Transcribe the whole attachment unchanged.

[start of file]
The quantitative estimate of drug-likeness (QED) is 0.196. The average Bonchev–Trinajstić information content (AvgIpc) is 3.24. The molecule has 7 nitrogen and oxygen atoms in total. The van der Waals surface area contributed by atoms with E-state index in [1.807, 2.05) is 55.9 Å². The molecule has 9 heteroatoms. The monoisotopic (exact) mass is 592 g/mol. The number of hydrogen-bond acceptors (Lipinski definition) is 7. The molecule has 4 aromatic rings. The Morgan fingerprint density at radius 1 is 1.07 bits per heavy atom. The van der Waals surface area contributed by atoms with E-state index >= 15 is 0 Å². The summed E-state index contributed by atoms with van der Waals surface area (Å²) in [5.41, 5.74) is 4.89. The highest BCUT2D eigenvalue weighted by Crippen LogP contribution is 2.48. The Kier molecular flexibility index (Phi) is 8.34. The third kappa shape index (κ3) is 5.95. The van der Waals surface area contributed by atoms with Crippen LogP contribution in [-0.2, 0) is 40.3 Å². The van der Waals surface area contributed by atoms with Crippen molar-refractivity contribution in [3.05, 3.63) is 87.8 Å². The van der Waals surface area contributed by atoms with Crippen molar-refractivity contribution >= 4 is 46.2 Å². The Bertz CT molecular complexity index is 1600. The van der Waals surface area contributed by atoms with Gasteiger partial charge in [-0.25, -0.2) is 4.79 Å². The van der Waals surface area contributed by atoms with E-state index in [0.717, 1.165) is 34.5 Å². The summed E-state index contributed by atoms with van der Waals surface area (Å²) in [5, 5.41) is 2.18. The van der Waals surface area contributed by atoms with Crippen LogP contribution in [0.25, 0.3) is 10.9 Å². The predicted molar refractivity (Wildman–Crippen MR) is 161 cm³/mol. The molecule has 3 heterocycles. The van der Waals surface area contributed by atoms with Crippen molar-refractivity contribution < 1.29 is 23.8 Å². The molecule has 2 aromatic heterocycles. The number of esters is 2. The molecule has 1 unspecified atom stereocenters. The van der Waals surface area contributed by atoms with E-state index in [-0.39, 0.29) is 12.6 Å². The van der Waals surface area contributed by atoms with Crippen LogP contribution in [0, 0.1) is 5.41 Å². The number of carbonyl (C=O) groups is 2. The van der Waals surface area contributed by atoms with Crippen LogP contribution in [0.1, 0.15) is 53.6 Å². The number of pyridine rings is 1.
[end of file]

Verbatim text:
The quantitative estimate of drug-likeness (QED) is 0.196. The average Bonchev–Trinajstić information content (AvgIpc) is 3.24. The molecule has 7 nitrogen and oxygen atoms in total. The van der Waals surface area contributed by atoms with E-state index in [1.807, 2.05) is 55.9 Å². The molecule has 9 heteroatoms. The monoisotopic (exact) mass is 592 g/mol. The number of hydrogen-bond acceptors (Lipinski definition) is 7. The molecule has 4 aromatic rings. The Morgan fingerprint density at radius 1 is 1.07 bits per heavy atom. The van der Waals surface area contributed by atoms with E-state index >= 15 is 0 Å². The summed E-state index contributed by atoms with van der Waals surface area (Å²) in [5.41, 5.74) is 4.89. The highest BCUT2D eigenvalue weighted by Crippen LogP contribution is 2.48. The Kier molecular flexibility index (Phi) is 8.34. The third kappa shape index (κ3) is 5.95. The van der Waals surface area contributed by atoms with Crippen LogP contribution in [-0.2, 0) is 40.3 Å². The van der Waals surface area contributed by atoms with Crippen molar-refractivity contribution in [3.05, 3.63) is 87.8 Å². The van der Waals surface area contributed by atoms with Crippen molar-refractivity contribution >= 4 is 46.2 Å². The Bertz CT molecular complexity index is 1600. The van der Waals surface area contributed by atoms with Gasteiger partial charge in [-0.25, -0.2) is 4.79 Å². The van der Waals surface area contributed by atoms with E-state index in [0.717, 1.165) is 34.5 Å². The summed E-state index contributed by atoms with van der Waals surface area (Å²) in [5, 5.41) is 2.18. The van der Waals surface area contributed by atoms with Crippen LogP contribution in [0.25, 0.3) is 10.9 Å². The predicted molar refractivity (Wildman–Crippen MR) is 161 cm³/mol. The molecule has 3 heterocycles. The van der Waals surface area contributed by atoms with Crippen molar-refractivity contribution < 1.29 is 23.8 Å². The molecule has 2 aromatic heterocycles. The number of esters is 2. The molecule has 1 unspecified atom stereocenters. The van der Waals surface area contributed by atoms with E-state index in [-0.39, 0.29) is 12.6 Å². The van der Waals surface area contributed by atoms with Crippen LogP contribution in [0, 0.1) is 5.41 Å². The number of carbonyl (C=O) groups is 2. The van der Waals surface area contributed by atoms with Crippen LogP contribution in [0.1, 0.15) is 53.6 Å². The number of pyridine rings is 1.